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What an Economic Recovery in Brazil Might Look Like

It seems hopeless now, but Brazil’s economy could turn around by late 2016 – regardless of who is president.
Morning in Rio de Janeiro

Morning at Praia Vermelha, Rio de Janeiro, Brasil. August 22, 2015 Photo Credit: Rodrigo Soldon (Flickr)

Now might seem like an odd time to look for signs of hope in Brazil. Dilma Rousseff has an approval rating of just 10 percent, she faces possible impeachment proceedings, scandal has frozen activity at the country’s biggest companies, inflation runs around 10 percent and the economy is expected to shrink 3 percent this year.

Yet, amid all the gloom, we’ve also recently begun to see tentative hints of what a recovery might look like.

The latest Focus survey of economists by Brazil’s central bank indicates that, while inflation will end this year at high levels, expectations are stabilizing at about 9.7 percent. More importantly, economists expect inflation to slow next year to 6.1 percent – still high, but under the central bank’s 6.5 percent target ceiling. This is critical, since inflation expectations had been rising non-stop for months. Brazilian voters historically tend to be even more upset by inflation than recession. Perhaps the recent plateau in prices explains why Rousseff’s approval has also stopped falling – that 10 percent rating is actually up a percentage point since July, according to IBOPE pollsters.

Indeed, inflation spiked this year because of an overdue, post-election adjustment of regulated tariffs that will not repeat at the same rate next year. And the very significant devaluation in Brazil’s currency, the real, has also caused a one-time, pass-through to inflation of increased cost in local currency of imported/tradable goods. Both of these factors should attenuate next year. Brazil’s central bank deserves credit for raising interest rates aggressively by seven percentage points to fight inflation during an election cycle and a weak economy. 

The exchange rate had devalued from 2.2 reais to over 4.2 reais per dollar over the last 18 months. Yet it has recently strengthened to about 3.8 reais per dollar, and economists say in the Focus survey they expect it to hover around 4 throughout 2016. If the stability of the real exchange rate is maintained and a major, debt-driven emerging-market financial crisis is avoided, then when inflation slows in 2016, the central bank can begin to cut interest rates. Over the next 18 months, Brazil could have leeway to reduce overnight interest rates from the current 14.25 percent to the 10-11 percent range.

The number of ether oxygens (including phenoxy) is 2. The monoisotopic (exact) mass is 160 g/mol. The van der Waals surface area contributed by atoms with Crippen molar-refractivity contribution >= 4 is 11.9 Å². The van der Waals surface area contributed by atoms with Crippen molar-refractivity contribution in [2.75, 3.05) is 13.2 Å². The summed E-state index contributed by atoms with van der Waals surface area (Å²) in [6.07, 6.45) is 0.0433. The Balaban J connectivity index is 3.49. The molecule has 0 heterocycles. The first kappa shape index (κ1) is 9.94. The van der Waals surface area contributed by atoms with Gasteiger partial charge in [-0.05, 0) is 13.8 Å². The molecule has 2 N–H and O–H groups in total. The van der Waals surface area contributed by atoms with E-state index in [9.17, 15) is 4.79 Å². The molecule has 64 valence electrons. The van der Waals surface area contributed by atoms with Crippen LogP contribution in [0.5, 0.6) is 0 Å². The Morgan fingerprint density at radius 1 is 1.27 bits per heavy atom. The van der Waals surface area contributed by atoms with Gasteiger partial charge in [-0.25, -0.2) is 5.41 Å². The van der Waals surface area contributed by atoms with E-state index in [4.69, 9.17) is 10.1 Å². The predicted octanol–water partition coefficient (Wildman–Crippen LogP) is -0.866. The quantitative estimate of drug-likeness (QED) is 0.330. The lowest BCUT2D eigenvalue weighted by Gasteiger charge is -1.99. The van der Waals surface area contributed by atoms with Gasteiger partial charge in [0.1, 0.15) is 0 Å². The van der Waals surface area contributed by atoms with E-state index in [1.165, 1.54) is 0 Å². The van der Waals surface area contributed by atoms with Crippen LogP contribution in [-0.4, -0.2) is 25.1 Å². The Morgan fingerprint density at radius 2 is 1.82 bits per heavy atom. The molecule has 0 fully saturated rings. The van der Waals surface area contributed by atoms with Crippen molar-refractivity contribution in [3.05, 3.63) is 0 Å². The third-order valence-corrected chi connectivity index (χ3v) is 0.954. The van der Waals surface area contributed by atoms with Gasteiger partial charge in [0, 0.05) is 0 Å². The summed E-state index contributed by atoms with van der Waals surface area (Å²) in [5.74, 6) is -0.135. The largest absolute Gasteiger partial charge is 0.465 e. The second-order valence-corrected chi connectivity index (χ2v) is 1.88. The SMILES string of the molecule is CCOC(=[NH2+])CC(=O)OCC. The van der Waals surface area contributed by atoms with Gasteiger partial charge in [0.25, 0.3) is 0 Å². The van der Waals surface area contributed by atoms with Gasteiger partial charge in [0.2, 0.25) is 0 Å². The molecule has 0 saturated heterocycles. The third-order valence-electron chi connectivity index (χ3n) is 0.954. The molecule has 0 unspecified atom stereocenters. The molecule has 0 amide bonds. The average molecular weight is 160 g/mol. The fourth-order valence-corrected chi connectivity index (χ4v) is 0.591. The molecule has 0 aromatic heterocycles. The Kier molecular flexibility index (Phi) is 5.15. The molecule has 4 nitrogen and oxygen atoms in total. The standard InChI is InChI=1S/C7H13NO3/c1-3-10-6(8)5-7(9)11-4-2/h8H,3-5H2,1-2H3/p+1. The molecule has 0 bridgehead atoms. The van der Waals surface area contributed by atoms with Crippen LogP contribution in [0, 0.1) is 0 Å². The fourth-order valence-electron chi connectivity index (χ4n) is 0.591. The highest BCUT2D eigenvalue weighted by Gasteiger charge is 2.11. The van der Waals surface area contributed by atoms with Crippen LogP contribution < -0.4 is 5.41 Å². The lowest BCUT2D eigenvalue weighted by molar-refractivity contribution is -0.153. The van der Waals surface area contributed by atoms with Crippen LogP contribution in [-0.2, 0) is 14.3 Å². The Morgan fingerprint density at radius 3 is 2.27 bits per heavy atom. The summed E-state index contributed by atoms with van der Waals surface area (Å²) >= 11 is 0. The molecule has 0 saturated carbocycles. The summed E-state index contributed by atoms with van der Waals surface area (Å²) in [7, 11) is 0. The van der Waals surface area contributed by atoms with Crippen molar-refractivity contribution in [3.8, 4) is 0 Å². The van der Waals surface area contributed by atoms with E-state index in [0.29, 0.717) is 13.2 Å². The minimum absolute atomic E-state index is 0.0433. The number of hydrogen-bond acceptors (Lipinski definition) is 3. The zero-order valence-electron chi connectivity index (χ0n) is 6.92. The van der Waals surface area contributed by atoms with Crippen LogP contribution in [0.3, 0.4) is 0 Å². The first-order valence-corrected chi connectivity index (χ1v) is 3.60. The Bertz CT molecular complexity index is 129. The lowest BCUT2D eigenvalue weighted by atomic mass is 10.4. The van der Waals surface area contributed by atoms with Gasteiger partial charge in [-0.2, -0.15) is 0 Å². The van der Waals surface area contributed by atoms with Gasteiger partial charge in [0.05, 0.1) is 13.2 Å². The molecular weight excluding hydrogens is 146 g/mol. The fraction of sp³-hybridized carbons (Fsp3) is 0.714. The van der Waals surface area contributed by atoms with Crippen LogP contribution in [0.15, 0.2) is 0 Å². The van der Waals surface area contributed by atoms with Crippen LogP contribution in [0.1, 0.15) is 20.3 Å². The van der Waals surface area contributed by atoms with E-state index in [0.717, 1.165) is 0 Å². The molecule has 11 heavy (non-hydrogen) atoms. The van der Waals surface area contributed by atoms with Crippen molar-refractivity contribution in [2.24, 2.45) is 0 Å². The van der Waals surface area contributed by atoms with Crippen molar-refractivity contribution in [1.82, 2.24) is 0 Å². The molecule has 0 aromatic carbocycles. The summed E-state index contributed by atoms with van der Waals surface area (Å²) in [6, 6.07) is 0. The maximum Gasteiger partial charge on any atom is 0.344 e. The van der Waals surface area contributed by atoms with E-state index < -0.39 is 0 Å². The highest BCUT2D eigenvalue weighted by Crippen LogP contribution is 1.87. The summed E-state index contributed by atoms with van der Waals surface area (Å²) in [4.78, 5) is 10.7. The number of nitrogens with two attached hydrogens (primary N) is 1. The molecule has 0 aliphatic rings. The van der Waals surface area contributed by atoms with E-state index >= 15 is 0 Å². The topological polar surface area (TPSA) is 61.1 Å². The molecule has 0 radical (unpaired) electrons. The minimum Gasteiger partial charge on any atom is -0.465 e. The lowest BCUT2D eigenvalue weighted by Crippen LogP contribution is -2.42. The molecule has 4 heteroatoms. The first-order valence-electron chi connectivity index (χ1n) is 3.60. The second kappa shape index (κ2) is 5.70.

This possible reduction in rates, plus a weakened and more attractively valued exchange rate, would help attract desperately needed fixed investment in the real economy. Fixed investment, combined with corporates focused today on efficiency, deleveraging and cost-cutting, could stimulate some economic growth and recovery beginning 12 months from now, and into 2017. Such recovery of economic growth could also alleviate pressure on the currently unsustainable fiscal deficit.

Interestingly, this scenario is somewhat independent of the greatest uncertainty facing Brazil right now – whether Rousseff will be allowed to finish her term in 2018.

Yet, over the longer term, the economy’s fate will of course be up to her – or whoever takes her place.

Indeed, without further reform, the longer-term economic growth picture in Brazil will be anemic and below the levels necessary to reduce poverty and improve the quality of life of its citizens. Brazil needs to not only reduce its fiscal deficit but also to shrink overall government spending as a percentage of gross domestic product (GDP). Its faster-growing neighbors of the Pacific Alliance, such as Chile and Peru, spend about 25 percent of GDP vs. Brazil’s government spending at more than 40 percent.

Brazil must embrace a more open trade agenda and deepen engagement with its neighbors and the world at large. Recent suggestions that the Brazil Agenda economic reform program could include the ability for Brazil to negotiate bilateral free trade agreements would be an important step forward.

The current crisis may provide just the pressure needed for these important changes to allow Brazil to optimize the value of its human capital and regain its growth footing.  Nations like Canada and Australia, with a commodity-dependent export base, have accomplished developed country per-capita income levels for their citizens. With the right economic policies, Brazil can still achieve the same outcome – even if things look bleak right now. 

Cummins is the founder of Explorador Capital Management, LLC, an investment firm focused exclusively on Latin America.


Tags: Brazil, Dilma Rousseff, economic recovery
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